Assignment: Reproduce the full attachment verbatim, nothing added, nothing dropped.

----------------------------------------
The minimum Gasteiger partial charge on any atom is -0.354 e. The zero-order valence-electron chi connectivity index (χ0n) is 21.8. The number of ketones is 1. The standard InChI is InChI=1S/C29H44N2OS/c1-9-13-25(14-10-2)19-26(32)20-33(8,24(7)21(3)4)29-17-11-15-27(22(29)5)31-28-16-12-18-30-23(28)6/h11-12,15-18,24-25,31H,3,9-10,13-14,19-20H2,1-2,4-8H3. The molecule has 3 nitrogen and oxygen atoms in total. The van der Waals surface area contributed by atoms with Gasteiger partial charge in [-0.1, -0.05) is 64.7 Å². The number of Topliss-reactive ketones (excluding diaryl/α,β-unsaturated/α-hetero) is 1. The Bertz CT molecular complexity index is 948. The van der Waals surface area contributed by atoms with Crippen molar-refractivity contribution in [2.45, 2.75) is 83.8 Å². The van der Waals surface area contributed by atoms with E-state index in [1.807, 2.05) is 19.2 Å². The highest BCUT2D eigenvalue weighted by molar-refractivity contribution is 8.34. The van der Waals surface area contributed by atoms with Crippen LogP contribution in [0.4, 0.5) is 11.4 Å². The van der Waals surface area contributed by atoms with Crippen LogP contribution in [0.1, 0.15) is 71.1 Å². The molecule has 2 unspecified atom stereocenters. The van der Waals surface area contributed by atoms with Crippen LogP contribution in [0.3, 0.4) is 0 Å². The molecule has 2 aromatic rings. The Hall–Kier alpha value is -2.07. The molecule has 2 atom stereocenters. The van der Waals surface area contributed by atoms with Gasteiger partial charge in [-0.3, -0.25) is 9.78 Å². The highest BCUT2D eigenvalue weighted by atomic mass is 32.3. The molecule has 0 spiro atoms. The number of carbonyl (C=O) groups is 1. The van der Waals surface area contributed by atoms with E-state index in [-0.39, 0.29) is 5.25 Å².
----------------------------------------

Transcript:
The minimum Gasteiger partial charge on any atom is -0.354 e. The zero-order valence-electron chi connectivity index (χ0n) is 21.8. The number of ketones is 1. The standard InChI is InChI=1S/C29H44N2OS/c1-9-13-25(14-10-2)19-26(32)20-33(8,24(7)21(3)4)29-17-11-15-27(22(29)5)31-28-16-12-18-30-23(28)6/h11-12,15-18,24-25,31H,3,9-10,13-14,19-20H2,1-2,4-8H3. The molecule has 3 nitrogen and oxygen atoms in total. The van der Waals surface area contributed by atoms with Gasteiger partial charge in [-0.1, -0.05) is 64.7 Å². The number of Topliss-reactive ketones (excluding diaryl/α,β-unsaturated/α-hetero) is 1. The Bertz CT molecular complexity index is 948. The van der Waals surface area contributed by atoms with Crippen molar-refractivity contribution in [2.45, 2.75) is 83.8 Å². The van der Waals surface area contributed by atoms with E-state index in [1.807, 2.05) is 19.2 Å². The highest BCUT2D eigenvalue weighted by molar-refractivity contribution is 8.34. The van der Waals surface area contributed by atoms with Crippen LogP contribution in [0.4, 0.5) is 11.4 Å². The van der Waals surface area contributed by atoms with Crippen LogP contribution in [0.1, 0.15) is 71.1 Å². The molecule has 2 unspecified atom stereocenters. The van der Waals surface area contributed by atoms with Crippen LogP contribution in [0.3, 0.4) is 0 Å². The molecule has 2 aromatic rings. The Hall–Kier alpha value is -2.07. The molecule has 2 atom stereocenters. The van der Waals surface area contributed by atoms with Gasteiger partial charge in [-0.3, -0.25) is 9.78 Å². The highest BCUT2D eigenvalue weighted by atomic mass is 32.3. The molecule has 0 spiro atoms. The number of carbonyl (C=O) groups is 1. The van der Waals surface area contributed by atoms with E-state index in [-0.39, 0.29) is 5.25 Å².